United States District Court, D. Utah
MEMORANDUM DECISION AND ORDER GRANTING
PLAINTIFFS' MOTION IN LIMINE
N. PARRISH, UNITED STATES DISTRICT COURT JUDGE
matter comes before the court on the motion in limine filed
by plaintiffs Trudy Hemingway, Daniel McGuire, Michael
McGuire, and Aaron Christensen on November 8, 2018. (ECF No.
93). Defendants Christopher McHugh and Daniel Bartlett
responded on November 15, 2018. (ECF No. 103). The court
heard oral argument on this motion at the final pretrial
conference on November 30, 2018. For the reasons below,
plaintiffs' motion is granted.
motion in limine asks the court, in essence, to reaffirm the
validity of Rule 408 of the Federal Rules of Evidence, which
Evidence of the following is not admissible - on behalf of
any party - either to prove or disprove the validity or
amount of a disputed claim or to impeach by a prior
inconsistent statement or a contradiction:
(1) furnishing, promising, or offering - or accepting,
promising to accept, or offering to accept - a valuable
consideration in compromising or attempting to compromise the
(2) conduct or a statement made during compromise
negotiations about the claim - except when offered in a
criminal case and when the negotiations related to a claim by
a public office in the exercise of its regulatory,
investigative, or enforcement authority.
fail, as required by the trial order, to certify that they
have met and conferred with defendants in an attempt to
obviate the necessity of this motion. This omission is
notable in light of plaintiffs' complete failure to frame
the disputed evidence. They merely explain that they have
settled claims against defendants, and that they have engaged
in settlement negotiations with the remaining defendants.
They appear to argue that those facts alone ought to compel
this court to exclude all settlement-related evidence at the
this is overly simplistic. That settlement has occurred
between certain of the parties, or that settlement
negotiations have been conducted does not suffice to obtain a
pretrial ruling that related evidence is categorically
excluded. Indeed, settlement negotiations are likely to have
occurred in virtually every case that goes to trial.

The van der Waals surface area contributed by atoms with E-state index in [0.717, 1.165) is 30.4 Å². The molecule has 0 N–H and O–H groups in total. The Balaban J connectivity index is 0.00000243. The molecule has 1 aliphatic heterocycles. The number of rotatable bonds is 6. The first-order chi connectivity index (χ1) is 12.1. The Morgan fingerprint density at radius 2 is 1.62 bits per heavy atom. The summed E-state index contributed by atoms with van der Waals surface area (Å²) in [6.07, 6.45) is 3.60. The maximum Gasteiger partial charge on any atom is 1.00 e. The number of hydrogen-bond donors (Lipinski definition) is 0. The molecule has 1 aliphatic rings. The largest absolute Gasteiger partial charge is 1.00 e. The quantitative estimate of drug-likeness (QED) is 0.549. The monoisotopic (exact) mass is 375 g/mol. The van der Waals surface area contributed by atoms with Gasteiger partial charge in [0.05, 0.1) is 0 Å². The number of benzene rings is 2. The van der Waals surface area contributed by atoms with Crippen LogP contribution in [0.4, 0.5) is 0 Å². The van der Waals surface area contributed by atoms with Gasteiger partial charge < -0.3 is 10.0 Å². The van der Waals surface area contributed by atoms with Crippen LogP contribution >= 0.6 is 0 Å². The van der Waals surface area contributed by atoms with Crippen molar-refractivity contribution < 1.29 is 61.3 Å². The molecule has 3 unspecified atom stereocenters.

defendants point out, Rule 408 only bars settlement evidence
if it is offered to prove or disprove the validity or amount
of a disputed claim, or to impeach by a prior inconsistent
statement made during settlement negotiations. Fed.R.Evid.
408. If offered for another purpose, Rule 408 does not
prohibit the admission of settlement evidence.
response suggests two potential uses of settlement-related
evidence, neither of which, they argue, runs afoul of Rule
408. First, they contend that they are entitled to introduce
evidence of plaintiffs' settlement with the Unified
Police Department (the "UPD") defendants to show
that it was the UPD, rather than Messrs. McHugh and Bartlett,
who were responsible for the harm caused by the search.
Second, they submit that evidence of that settlement can
properly be used to demonstrate that plaintiffs'
testimony is biased.
even if these purposes are not prohibited by Rule 408,
evading that bar does not render settlement evidence
automatically admissible. Such evidence remains subject to
the remaining rules of evidence, including the rules
governing relevance. "Evidence is relevant if: (a) it
has any tendency to make a fact more or less probable than it
would be without the evidence; and (b) the fact is of
consequence in determining the action." Fed.R.Evid. 401.
And relevant evidence may nevertheless be excluded "if
its probative value is substantially outweighed by a danger
of one or more of the following: unfair prejudice, confusing
the issues, misleading the jury, undue delay, wasting time,
or needlessly presenting cumulative evidence."
explained below, what minimal probative value the settlement
agreement may have is substantially outweighed by the risk of
confusing the jury and engendering unfair prejudice. As a
result, plaintiffs' motion in limine is granted, and
neither the fact of settlement nor the related evidence will
be admitted at trial.
court assumes, without deciding, that the defendants may
deduct the amount of the UPD settlement from any recovery the
plaintiffs obtain via jury award so as to avoid double
recovery. After dispensing with ...